Posted on August 7, 2018 at 6:00 am
Welcome to August—a great time for a summer reading half-time report!
My summer reading looked a lot like this picture of the bulletin board in the staff break room at Spokane Valley Library.
Waaaay back in May, PBS launched The Great American Read, a program that highlights 100 of America’s beloved books (as determined by a phone survey) and invites us all to vote for our favorites.
Yes, you can get in on the action and vote for your favorites!
When the list was posted on the bulletin board in the Spokane Valley Library break room, it quickly sparked discussion. Surprisingly, no one person had initially read more than 42 titles (what?!). However, with the combined reading strength of the whole library staff, we had most of the list covered.
We think that’s the sign of a good reading list. It represents many kinds of readers.
Also (I’m going to take a moment to praise my colleagues), our combined reading is a sign of some great, diverse tastes from our staff. Each of us doesn’t read everything, but everything gets read by at least one of us (a great advantage when you come in to look for a book—one of us will have a worthy recommendation)!
Another sign of a good list is that everyone found a least one book on the list that they passionately disliked or that spurred nothing but disinterest. One librarian’s yawn really is another librarian’s binge read. Half of my favorites were on my colleague’s never-going-to-touch-that list, and vice versa.
Of course, we all had beloved titles that didn’t make the list. We spent several lunch hours railing against the injustice of the literary universe. Why no Richard Peck? Why?!
Not everyone opted to tackle a “Great American Read” title this summer. It turns out that some librarians are allergic to book lists: “Don’t tell me what to read!” they cry.
Other librarians are such great planners that by the time the list was released, they had already booked (pun intended) their personal summer reading lists that seemed to stretch on like a James Joyce sentence. They’ll get to The Great American Read list someday, maybe in a few years.
Evidently, I am both spontaneous and susceptible to suggestion because I picked up a few of the titles right away. Here’s my half-time summer reading report!
Unread books I am interested in reading: 27
Books I started but never finished: 4
Books I wouldn’t read if you paid me: 51
(Wait… 51?! That’s over half the list. I may need to rethink my life…)
Favorite book on the list: To Kill a Mockingbird
Books from the list I started this summer: 5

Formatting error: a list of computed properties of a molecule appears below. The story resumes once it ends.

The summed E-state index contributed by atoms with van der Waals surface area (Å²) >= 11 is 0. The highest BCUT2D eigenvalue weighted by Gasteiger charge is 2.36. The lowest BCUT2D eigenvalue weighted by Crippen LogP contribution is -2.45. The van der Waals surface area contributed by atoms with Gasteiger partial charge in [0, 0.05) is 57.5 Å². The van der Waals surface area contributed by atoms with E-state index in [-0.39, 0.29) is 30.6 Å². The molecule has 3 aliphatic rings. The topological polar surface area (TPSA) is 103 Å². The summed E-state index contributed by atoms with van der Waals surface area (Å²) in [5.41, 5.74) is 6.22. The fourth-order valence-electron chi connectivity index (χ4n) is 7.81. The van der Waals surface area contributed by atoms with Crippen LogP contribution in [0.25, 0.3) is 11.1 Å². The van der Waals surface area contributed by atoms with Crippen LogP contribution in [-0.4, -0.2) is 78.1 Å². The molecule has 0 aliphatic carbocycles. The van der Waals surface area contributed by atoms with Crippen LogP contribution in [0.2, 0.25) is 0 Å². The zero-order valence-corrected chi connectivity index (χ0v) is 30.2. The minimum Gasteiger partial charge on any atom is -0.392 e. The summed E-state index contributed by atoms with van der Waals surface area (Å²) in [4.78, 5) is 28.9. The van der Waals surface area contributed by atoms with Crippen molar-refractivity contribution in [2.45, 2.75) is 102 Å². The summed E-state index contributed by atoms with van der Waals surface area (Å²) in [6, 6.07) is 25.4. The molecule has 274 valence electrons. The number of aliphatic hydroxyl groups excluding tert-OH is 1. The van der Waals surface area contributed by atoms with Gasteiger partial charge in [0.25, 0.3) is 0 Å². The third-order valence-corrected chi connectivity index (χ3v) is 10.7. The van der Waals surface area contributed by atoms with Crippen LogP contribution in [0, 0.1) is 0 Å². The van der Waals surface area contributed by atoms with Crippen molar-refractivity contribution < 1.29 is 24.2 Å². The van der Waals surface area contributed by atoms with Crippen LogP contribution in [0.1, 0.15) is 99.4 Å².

Book I snuck in that wasn’t on the list: On the Wings of Heroes
(I’m telling you, there was a serious lack of Richard Peck on The Great American Read list.)
You never know what you’ll like.
I hesitatingly picked up the cult classic A Confederacy of Dunces so that I would have something to talk about with a friend on Facebook.
Confederacy is a farce centering on the foibles an obese 30-year-old man with a master’s degree in medieval studies who lives with his long suffering mother. He devotes his life to drinking soda and writing scathing social commentary that he hopes will bring back the feudal system. Pandemonium ensues when his mother insists that he get a job.
If you told me this spring that I would enjoy this book, I would have bet against it, but it was very cleverly written. My initial reaction was “What the heck is this?!” Which was followed by “I kind of like this.” Then came the thought, “Not sure I’m okay with the fact that I like this.” The Great American Read, you have broadened my horizons… okay, maybe just one horizon.
Your expectations color your experience.
I came to Americanah, by Chimamanda Ngozi Adichie, looking for a fascinating piece of social commentary about race in America and beyond. Americanah is all that, but it’s also a romance. And I’m afraid I wasn’t in the mood to read a romance. I got through the first third and then put it down. Sorry, Americanah! You were beautifully written, and I will come back to you someday.
It’s okay to come late to the party.
The Book Thief spent ten years on the best-sellers list, and I have read other holocaust narratives, but I had never read it. I assure you, I’m blushing. This summer I fixed this oversight. Of course, The Book Thief was good. Yet, still unexpected! To me it felt like the darker, grittier cousin of To Kill a Mockingbird. Both are coming-of-age stories that explore times of extreme injustice through humorous, at times, vignettes. I had heard a lot about The Book Thief, but I hadn’t made that connection to humor before. It goes to show that even well-known books are worth reading firsthand.
How about you? Share your summer reading half-time report in the comments below.